As for the reason doctors don't want to implement these tools, they have enough data and and admin stuff to do; electronic medical records, billing, signing, and now we're adding more data to review. Again, a large part of it comes down to this deluge of data and the need for analytics to distill it into the next best action
of patients surveyed:
Were interested in continuing to use telemedicine and wearable health trackers
of physicians surveyed:
Use digital solutions that monitor disease and automatically send them information following a procedure
I don’t think we have a chance of being successful without technologies that support that. It can be as simple as using a calendar app to let patients view your availability and set appointments rather than them sitting on a phone call for hours listening to a robot. But technology is also essential to informing and educating patients. I believe distilling patient data into customized and personalized insights will lead to better patient comprehension and as a result, the adoption of recommended actions.
I don't think it's simple, but I do think technology is essential. I don't know my patient's total cost of care, adherence, hospitalizations, etc. If I'm going to switch from being paid for volume to being paid when a person isn't hospitalized, I need to know all this information. An adequate tech stack is critical, but so is having the right performance measurements and incentives. Technology will be foundational to nuanced excellent clinical care that will translate to better outcomes. If value-based contracting is going to work, those outcomes must be adequately measured, and the rewards must be commensurate with the benefit conferred by doing the right thing for the patient.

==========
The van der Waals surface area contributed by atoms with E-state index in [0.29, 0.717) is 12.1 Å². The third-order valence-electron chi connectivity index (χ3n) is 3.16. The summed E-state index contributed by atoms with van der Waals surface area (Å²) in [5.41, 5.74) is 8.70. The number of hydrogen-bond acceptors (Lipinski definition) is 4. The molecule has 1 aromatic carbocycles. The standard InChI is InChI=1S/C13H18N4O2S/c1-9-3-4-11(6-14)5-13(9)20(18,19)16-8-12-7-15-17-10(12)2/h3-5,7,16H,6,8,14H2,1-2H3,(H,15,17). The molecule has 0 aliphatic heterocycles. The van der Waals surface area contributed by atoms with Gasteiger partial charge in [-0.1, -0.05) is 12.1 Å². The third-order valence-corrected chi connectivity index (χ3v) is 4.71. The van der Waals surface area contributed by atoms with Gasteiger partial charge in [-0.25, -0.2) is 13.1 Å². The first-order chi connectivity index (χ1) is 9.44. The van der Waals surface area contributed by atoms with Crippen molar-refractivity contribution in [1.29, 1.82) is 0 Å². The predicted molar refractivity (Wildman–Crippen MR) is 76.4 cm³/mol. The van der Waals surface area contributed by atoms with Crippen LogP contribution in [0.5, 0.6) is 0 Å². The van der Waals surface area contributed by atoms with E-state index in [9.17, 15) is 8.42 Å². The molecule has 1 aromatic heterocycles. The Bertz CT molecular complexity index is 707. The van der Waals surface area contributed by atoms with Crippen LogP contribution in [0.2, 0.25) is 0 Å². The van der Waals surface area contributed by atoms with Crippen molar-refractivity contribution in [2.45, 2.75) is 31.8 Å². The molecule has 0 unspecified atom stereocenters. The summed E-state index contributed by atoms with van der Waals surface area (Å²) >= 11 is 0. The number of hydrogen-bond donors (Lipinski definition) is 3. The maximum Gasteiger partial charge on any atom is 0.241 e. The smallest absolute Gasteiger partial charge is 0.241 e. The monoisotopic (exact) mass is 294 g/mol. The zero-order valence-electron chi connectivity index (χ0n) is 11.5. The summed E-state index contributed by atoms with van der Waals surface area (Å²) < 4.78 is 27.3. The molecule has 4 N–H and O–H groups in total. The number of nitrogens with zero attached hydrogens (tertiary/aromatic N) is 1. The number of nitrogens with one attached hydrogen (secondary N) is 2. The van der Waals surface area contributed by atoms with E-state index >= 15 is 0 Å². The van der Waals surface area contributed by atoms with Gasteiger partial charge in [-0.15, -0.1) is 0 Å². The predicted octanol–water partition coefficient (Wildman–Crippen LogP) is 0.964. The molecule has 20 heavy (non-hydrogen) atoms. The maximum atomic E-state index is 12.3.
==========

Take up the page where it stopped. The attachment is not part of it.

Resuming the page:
Our entire economy is based on incentives and rewards – it’s capitalism. I’d like to think that we’re all altruistic, but the reality is people want to get paid. We must acknowledge that there’s a real commercial element here, and people react to incentives.
People want to get paid for their work, and we’re seeing physician frustration manifest as burnout. The electronic medical record may have all the data points, but it doesn’t guide specific outcomes. You can think of the healthcare system right now as a beautiful restaurant. The service is great, the place is beautiful, but the food stinks. In healthcare, we’ve lost sight of the real goal which is societal health and equity. At the end of the day, the things we’re measuring won’t matter if “the food stinks”.